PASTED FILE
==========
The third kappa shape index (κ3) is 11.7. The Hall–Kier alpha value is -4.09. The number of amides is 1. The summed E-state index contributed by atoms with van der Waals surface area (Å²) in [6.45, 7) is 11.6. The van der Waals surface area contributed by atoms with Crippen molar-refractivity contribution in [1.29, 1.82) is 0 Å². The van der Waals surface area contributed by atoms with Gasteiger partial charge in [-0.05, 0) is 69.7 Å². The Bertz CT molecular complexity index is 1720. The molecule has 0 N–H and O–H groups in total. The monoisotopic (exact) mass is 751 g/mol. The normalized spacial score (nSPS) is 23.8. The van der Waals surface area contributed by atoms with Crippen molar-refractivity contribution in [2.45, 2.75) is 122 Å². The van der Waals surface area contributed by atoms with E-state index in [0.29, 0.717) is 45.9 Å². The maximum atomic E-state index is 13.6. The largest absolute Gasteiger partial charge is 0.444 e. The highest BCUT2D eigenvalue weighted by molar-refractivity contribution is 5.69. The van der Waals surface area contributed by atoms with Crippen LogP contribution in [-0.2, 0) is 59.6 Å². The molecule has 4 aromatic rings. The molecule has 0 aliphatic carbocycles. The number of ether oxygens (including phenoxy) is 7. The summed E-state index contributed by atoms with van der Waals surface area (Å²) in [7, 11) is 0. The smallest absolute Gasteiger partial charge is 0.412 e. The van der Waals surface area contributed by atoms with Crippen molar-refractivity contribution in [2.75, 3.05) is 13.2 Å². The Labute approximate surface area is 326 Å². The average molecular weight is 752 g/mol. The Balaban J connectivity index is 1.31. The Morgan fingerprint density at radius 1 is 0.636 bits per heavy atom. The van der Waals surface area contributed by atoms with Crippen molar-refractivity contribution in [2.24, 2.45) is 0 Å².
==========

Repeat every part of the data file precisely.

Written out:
The third kappa shape index (κ3) is 11.7. The Hall–Kier alpha value is -4.09. The number of amides is 1. The summed E-state index contributed by atoms with van der Waals surface area (Å²) in [6.45, 7) is 11.6. The van der Waals surface area contributed by atoms with Crippen molar-refractivity contribution in [1.29, 1.82) is 0 Å². The van der Waals surface area contributed by atoms with Gasteiger partial charge in [-0.05, 0) is 69.7 Å². The Bertz CT molecular complexity index is 1720. The molecule has 0 N–H and O–H groups in total. The monoisotopic (exact) mass is 751 g/mol. The normalized spacial score (nSPS) is 23.8. The van der Waals surface area contributed by atoms with Crippen molar-refractivity contribution in [2.45, 2.75) is 122 Å². The van der Waals surface area contributed by atoms with E-state index in [0.29, 0.717) is 45.9 Å². The maximum atomic E-state index is 13.6. The largest absolute Gasteiger partial charge is 0.444 e. The highest BCUT2D eigenvalue weighted by molar-refractivity contribution is 5.69. The van der Waals surface area contributed by atoms with Crippen LogP contribution in [-0.2, 0) is 59.6 Å². The molecule has 4 aromatic rings. The molecule has 0 aliphatic carbocycles. The number of ether oxygens (including phenoxy) is 7. The summed E-state index contributed by atoms with van der Waals surface area (Å²) in [7, 11) is 0. The smallest absolute Gasteiger partial charge is 0.412 e. The van der Waals surface area contributed by atoms with Crippen molar-refractivity contribution in [2.75, 3.05) is 13.2 Å². The Labute approximate surface area is 326 Å². The average molecular weight is 752 g/mol. The Balaban J connectivity index is 1.31. The Morgan fingerprint density at radius 1 is 0.636 bits per heavy atom. The van der Waals surface area contributed by atoms with Crippen molar-refractivity contribution in [2.24, 2.45) is 0 Å².